Epigenetic Developmental Origins Hypothesis and Oxidative Stress
Pp. 50-57 (8)
Epigenetics is a heritable transcriptional regulation mechanism independent of DNA sequence. Epigenetic transcriptional control is achieved by regulation of chromatin conformation. The molecular mechanisms of epigenetics include post-translational modifications of histone and DNA methylation. Histone acetylation is the mostly studied epigenetic regulation. Histone deacetylase (HDAC) deacetylates histones and induce chromatin condensation, which prevent the approach of transcriptional regulating proteins. Methylated DNA is recognized by methyl-CpG binding protein (MBD) which recruits HDAC to the methylated region. Epigenetic status is known to be affected by oxidative stress condition via altering metabolic pathway associated with methylation reaction, and epigenetic abnormality on the developmental stage can influence brain and mental development. These suggest that oxidative stress condition affects brain and mental development via altering epigenetic regulation. In some mental retardation, such as Rett syndrome (RTT) and fetal alcohol syndrome (FAS), patients show microcephaly which may be caused by glial growth abnormality. The responsible gene of RTT is one of the MBDs, MeCP2. We discovered that knock down of MeCP2 in astrocytes reduced the growth rate, and DNA methyltransferase (DNMT) and HDAC inhibitors also did the same. Thus, epigenetic dysregulation induced mental disorder may be, at least partly, caused by abnormality of glial cells.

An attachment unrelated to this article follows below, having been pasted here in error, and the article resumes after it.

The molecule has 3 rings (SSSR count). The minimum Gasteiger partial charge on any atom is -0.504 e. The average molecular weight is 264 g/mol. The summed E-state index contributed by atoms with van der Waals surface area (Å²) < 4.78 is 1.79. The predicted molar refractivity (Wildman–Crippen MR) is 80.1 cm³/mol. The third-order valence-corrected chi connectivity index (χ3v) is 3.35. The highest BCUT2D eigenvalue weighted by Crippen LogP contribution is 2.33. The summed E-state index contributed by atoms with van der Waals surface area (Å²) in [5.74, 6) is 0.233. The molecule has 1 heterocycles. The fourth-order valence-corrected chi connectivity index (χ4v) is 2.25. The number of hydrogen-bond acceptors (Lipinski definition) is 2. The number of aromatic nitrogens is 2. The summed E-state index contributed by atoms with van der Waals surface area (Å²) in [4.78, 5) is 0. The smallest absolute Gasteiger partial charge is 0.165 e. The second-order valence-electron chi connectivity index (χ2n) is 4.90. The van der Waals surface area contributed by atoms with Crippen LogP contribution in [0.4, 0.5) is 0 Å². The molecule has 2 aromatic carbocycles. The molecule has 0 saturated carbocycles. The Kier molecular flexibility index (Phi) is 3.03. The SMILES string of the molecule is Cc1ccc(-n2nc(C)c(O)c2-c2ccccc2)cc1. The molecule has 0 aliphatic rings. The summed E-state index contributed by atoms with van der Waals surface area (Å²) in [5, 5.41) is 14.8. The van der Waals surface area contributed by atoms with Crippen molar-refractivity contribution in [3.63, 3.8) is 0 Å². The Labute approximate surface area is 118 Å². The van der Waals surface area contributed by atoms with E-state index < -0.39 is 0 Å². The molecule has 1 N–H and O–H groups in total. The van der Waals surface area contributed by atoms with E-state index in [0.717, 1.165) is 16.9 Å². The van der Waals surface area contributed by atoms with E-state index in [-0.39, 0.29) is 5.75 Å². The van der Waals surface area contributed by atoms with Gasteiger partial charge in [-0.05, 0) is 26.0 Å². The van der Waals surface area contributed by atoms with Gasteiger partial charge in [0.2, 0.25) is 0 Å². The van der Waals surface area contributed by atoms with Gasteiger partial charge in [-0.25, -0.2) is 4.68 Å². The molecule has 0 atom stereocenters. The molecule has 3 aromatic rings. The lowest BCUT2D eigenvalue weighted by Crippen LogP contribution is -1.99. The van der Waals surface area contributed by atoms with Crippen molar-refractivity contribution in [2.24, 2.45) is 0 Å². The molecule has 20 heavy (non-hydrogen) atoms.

Epigenetic transcriptional control, DNA methylation, histone deacetylase, methyl-CpG binding protein, Rett syndrome, fetal alcohol syndrome